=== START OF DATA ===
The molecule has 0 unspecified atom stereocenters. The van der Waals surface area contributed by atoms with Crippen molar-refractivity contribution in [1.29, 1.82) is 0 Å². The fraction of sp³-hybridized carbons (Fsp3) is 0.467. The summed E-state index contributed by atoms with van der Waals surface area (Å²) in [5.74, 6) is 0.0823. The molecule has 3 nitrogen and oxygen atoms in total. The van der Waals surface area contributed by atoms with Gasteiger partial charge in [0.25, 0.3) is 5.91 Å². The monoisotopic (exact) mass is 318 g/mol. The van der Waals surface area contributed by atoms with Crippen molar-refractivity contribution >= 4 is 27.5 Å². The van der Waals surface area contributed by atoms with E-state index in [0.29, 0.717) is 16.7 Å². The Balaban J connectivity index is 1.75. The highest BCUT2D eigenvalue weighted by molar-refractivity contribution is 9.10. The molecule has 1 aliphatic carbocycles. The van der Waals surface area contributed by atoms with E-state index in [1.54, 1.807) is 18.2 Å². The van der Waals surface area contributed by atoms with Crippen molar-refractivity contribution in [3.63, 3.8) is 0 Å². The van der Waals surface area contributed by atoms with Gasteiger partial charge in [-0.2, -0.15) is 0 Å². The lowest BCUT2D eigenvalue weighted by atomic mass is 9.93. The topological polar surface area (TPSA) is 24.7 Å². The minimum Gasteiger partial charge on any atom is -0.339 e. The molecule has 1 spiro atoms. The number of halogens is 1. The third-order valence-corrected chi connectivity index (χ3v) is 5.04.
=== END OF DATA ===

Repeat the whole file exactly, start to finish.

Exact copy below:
The molecule has 0 unspecified atom stereocenters. The van der Waals surface area contributed by atoms with Crippen molar-refractivity contribution in [1.29, 1.82) is 0 Å². The fraction of sp³-hybridized carbons (Fsp3) is 0.467. The summed E-state index contributed by atoms with van der Waals surface area (Å²) in [5.74, 6) is 0.0823. The molecule has 3 nitrogen and oxygen atoms in total. The van der Waals surface area contributed by atoms with Gasteiger partial charge in [0.25, 0.3) is 5.91 Å². The monoisotopic (exact) mass is 318 g/mol. The van der Waals surface area contributed by atoms with Crippen molar-refractivity contribution >= 4 is 27.5 Å². The van der Waals surface area contributed by atoms with E-state index in [0.29, 0.717) is 16.7 Å². The Balaban J connectivity index is 1.75. The highest BCUT2D eigenvalue weighted by molar-refractivity contribution is 9.10. The molecule has 1 aliphatic carbocycles. The van der Waals surface area contributed by atoms with E-state index in [1.54, 1.807) is 18.2 Å². The van der Waals surface area contributed by atoms with Crippen molar-refractivity contribution in [3.63, 3.8) is 0 Å². The van der Waals surface area contributed by atoms with Gasteiger partial charge in [-0.2, -0.15) is 0 Å². The lowest BCUT2D eigenvalue weighted by atomic mass is 9.93. The topological polar surface area (TPSA) is 24.7 Å². The minimum Gasteiger partial charge on any atom is -0.339 e. The molecule has 1 spiro atoms. The number of halogens is 1. The third-order valence-corrected chi connectivity index (χ3v) is 5.04.